Rockstar CMO is a new voice in the marketing industry. Our jam is to share big marketing opinions and ideas undiluted with business speak, to create and share stuff that people really give a crap about, and give some daytime airtime to those that might otherwise be on late night marketing radio. No jargon, no bullshit.
A long-form running copy feature, organically weaving interviewee insights and injecting a strong narrative thread that thoroughly explores the topic – keeping the reader entertained and engaged. Outline the key consumer insights and opportunities for brands. How is this likely to evolve? What can our readers take from this and apply to their own marketing?
This is a series of snippets. You can go here to read the feature in full.
- GRAVEYARD SMASH
You might have wondered what happened to the flash mob. But, if you thought it was dead, you couldn’t have been more wrong.
The media, along with the New York hipster-mill, was infected. In the years following, the concept started to pick up in complexity and scale. Wasik’s social experiment turned into performance art, designed more for the spectacle than the study of the mob itself. The new format also carried messages. Movements, protests, political stands and, you guessed it, brands.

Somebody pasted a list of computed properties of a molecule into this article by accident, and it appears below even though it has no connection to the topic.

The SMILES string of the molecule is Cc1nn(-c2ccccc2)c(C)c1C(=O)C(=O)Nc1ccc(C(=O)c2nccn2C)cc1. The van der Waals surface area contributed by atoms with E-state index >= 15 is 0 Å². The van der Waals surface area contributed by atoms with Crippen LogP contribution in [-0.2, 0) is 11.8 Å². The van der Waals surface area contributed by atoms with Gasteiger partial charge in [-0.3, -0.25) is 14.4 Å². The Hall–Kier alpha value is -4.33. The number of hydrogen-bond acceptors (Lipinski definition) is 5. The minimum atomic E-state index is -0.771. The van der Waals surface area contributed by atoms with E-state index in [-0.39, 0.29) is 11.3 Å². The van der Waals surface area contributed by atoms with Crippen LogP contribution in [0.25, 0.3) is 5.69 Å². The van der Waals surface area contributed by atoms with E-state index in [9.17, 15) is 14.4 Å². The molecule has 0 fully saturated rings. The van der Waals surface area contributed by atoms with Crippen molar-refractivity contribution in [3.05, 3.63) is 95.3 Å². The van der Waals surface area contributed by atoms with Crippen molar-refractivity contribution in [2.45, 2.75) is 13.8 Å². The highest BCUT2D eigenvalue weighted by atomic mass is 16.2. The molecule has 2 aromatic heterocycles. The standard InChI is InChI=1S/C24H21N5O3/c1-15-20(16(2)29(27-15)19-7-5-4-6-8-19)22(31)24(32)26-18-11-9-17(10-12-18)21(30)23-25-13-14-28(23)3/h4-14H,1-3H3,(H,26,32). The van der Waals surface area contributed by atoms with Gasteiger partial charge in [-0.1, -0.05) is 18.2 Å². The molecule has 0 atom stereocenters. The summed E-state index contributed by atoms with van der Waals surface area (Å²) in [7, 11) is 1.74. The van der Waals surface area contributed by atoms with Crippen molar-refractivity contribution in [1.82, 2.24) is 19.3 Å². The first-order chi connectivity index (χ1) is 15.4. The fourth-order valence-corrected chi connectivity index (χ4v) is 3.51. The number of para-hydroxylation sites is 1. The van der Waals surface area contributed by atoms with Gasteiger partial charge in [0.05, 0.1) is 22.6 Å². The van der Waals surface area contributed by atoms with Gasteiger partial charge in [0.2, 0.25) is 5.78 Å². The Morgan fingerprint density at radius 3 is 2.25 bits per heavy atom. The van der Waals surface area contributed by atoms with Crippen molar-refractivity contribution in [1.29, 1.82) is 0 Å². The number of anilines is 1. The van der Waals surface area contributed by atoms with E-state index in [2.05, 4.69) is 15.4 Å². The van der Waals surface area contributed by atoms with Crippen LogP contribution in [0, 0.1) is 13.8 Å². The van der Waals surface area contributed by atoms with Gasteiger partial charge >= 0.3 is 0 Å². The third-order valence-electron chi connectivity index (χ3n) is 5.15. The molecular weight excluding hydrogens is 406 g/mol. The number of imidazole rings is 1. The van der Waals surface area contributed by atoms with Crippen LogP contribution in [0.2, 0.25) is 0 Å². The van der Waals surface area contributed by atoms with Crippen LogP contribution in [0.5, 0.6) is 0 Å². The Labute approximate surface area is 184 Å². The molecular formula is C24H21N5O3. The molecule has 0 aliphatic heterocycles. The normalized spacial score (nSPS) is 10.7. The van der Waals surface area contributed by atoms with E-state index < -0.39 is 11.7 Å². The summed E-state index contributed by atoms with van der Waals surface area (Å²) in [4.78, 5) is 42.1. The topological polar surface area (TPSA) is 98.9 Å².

It spread at an unprecedented rate. Through video phones, faster download times and the big-hitting social media platforms (Facebook in 2004, Youtube in 2005, Twitter in 2006), the flash mob went viral.
- The golden formula
A branded flash mob is, at its heart, an ad. Whether the company name is up front in the video title or subtly shone through the content itself, the point is to raise awareness and increase brand equity. No matter how clever or fluffy, it’s still an ad.
And key to the success of this type of ad, is emotional connection. The staying power of the flash mob is a testament to the power of emotion in brand messaging. Joy and surprise, even presented in a replicated formula of group dance, landed with consumers time and time again for the best part of 10 years.
- The vaccine
According to Google Trends, flash mobs have fallen 93% in popularity since May 2011. Branded flash mobs still exist today, but they’re vacant husks – shuffling around in dark corners of the internet, a dozen-too-many clicks through YouTube’s related content, looking for some braaains.
The branded flash mob might be chained to a radiator (how else do you deal with an exhausted zombie?), but a healthier, community-driven version has taken its place. And that’s the way the flash mob will stay. In the physical space. Wedding proposals, 60th birthdays and community projects, connected by a shared experience.